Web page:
|Hand Rendered Elevation|
Since a studio or professional project involves the creation of scale plans in whichever program you use, you can use these primarily plans to create rough elevations of your proposed building. These rough elevations can also be used later to create final elevations of your building or if you have them already done, use them to create hand rendered elevations.
You will need
- CAD Print (preferably printed to scale)
- Drafting Tape or Drafting Dots
- Vellum or Trace (white)
- Pens (at least 3 thicknesses) or Pencils (at least two lead types)
- Markers or colored pencils
|Original CAD Printout|
At this point you should be familiar with creating an elevation from plans or from your head. If you are still starting to conceptualize your building's exterior, create a rough version of your facade either on the computer or on the paper. It is good to put in floor heights (dashed) with heights, as well as any defining features you want to implement so anyone reviewing them with you can see your thinking. This will help you formulate window openings on the facade. Be sure not to forget how thick your floors will end up being so don't make your windows too tall, unless of course, that is your intention.
|CAD Hand Tracing (on trace)|
When tracing or sketching you should ideally use 3 different pen thicknesses or at least 2 different pencil leads (click here for pencil lead help) depending on the detail you are going for, varying pressure on the pen or pencil will also give you different line thicknesses. Use different line weights to highlight the fenestration, overhangs, etc. within your building. When going sketchy, show your style, if you are going hard-lined, make sure your line weights look right. Going back over them again can be a waste of time. When using pen, use an edge that is made for pen, which will help with smudging.
For this drawing I used Pelikan Techno Liner Pens which are fairly cheap, come 8 in a pack (0.1mm - 0.8mm) and are great for sketching. I use them a lot when working on studio stuff. I used 0.1mm, 0.2mm, and a 0.5mm for this trace, however I think they don't make them anymore. I would instead recommend getting a set of Prismacolor Premiere Fine Line Markers as a bit of a higher quality substitute. You can use Pigma Micron Ink Pens as well. I find they work better on ink or drawing paper rather than on vellum or trace. I also used white trace paper which is much cheaper than velum and comes in 20 or 50 yard rolls. If you are new to architecture, you will use trace more than you could possible imagine.
|Pen trace with shading on front and color on back|
In this example I used Prismacolor Premier Double Ended Art Markers. Always take out the colors you might want to use and try them together on a piece of scrap of the same type of paper to see what they look like. Of course you can just shade the elevation rather than color it and call it done. When using marker, you can create the shading by making the colors darker under overhangs. Another way is to shade the elevation on the front using a gray marker and use the color on the back, this way the color and shading won't run together and help to define your facade. If you are using colored pencil you can blend the shading with the color on the back of the paper without and issue since colored pencil is actually wax, just remember you can't erase it too well. I suggest adding the shading last when using pencil, do whichever with marker, just be sure to let it dry before you move onto another color or they will smudge together. It is up to you to decide what you want the final product to be, so experiment.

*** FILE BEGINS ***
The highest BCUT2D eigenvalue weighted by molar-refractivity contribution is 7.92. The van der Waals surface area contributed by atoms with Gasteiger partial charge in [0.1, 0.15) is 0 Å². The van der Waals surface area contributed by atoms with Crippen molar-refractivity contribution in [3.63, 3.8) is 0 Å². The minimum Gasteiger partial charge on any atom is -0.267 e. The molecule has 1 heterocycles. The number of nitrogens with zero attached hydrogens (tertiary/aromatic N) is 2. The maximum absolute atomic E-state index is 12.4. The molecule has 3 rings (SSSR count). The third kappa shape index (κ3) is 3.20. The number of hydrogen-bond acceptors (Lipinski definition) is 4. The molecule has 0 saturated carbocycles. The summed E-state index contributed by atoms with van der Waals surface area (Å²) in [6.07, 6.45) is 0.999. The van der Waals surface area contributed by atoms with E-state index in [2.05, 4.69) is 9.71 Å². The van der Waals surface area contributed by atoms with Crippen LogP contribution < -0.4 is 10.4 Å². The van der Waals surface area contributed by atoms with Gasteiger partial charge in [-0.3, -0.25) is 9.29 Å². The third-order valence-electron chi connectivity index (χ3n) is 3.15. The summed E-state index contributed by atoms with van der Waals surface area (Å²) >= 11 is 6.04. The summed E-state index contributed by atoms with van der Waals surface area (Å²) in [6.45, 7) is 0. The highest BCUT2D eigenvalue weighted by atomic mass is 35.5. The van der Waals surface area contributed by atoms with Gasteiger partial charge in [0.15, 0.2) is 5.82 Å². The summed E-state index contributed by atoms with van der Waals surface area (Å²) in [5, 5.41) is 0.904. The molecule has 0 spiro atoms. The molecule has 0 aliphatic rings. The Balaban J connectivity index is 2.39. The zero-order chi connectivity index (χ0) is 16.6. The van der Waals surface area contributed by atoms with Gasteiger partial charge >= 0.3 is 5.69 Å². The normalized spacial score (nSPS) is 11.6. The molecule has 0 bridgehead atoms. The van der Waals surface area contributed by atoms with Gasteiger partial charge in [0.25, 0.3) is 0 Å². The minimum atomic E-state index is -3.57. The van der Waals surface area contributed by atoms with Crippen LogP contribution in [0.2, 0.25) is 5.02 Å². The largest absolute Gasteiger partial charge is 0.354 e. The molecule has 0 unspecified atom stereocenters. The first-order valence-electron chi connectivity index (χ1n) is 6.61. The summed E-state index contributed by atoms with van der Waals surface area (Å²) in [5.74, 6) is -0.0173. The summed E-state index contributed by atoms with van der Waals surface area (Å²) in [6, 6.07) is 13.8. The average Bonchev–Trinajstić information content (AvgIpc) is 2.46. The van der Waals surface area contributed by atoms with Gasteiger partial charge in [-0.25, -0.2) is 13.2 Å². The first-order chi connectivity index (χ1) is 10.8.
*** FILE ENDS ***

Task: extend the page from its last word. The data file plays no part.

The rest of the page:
|CAD Sketch Layered over Color Trace|
|Layers: CAD Trace, Shadows, and Color|
For whatever reason a scan looks even better than the original. I only have a 9x12 inch scanner yet I get great results blowing up the renders to triple their original size. The trick there is to scan the original at 150% or 200% the size which will get you a very clear scan.
Once you have it scanned, play with it in Photoshop a bit to get the colors right or you can even leave it alone. I tend to edit my scans so the background becomes white. Be sure to save any changes to a new edited file so you always have the original scan to edit if you need to. Below is the before and after of my work. You can see the tape holding the layers of trace together in the scan keeping them aligned.
|Original scanned elevation and after being Photoshop|
I hope this post was helpful. It took me a while to figure it all out myself. If you have any comments, questions, or additional tips, feel free to comment below or send me an e-mail.
You can also use pencil to create elevations. If you are new to the architecture field and are interested in knowing more about pencils, their different leads and types, check our the Architectural Student's Tutorial on Pencils and Leads. If you are interested in learning more about drafting techniques, please see our Hand Drafting Tutorial.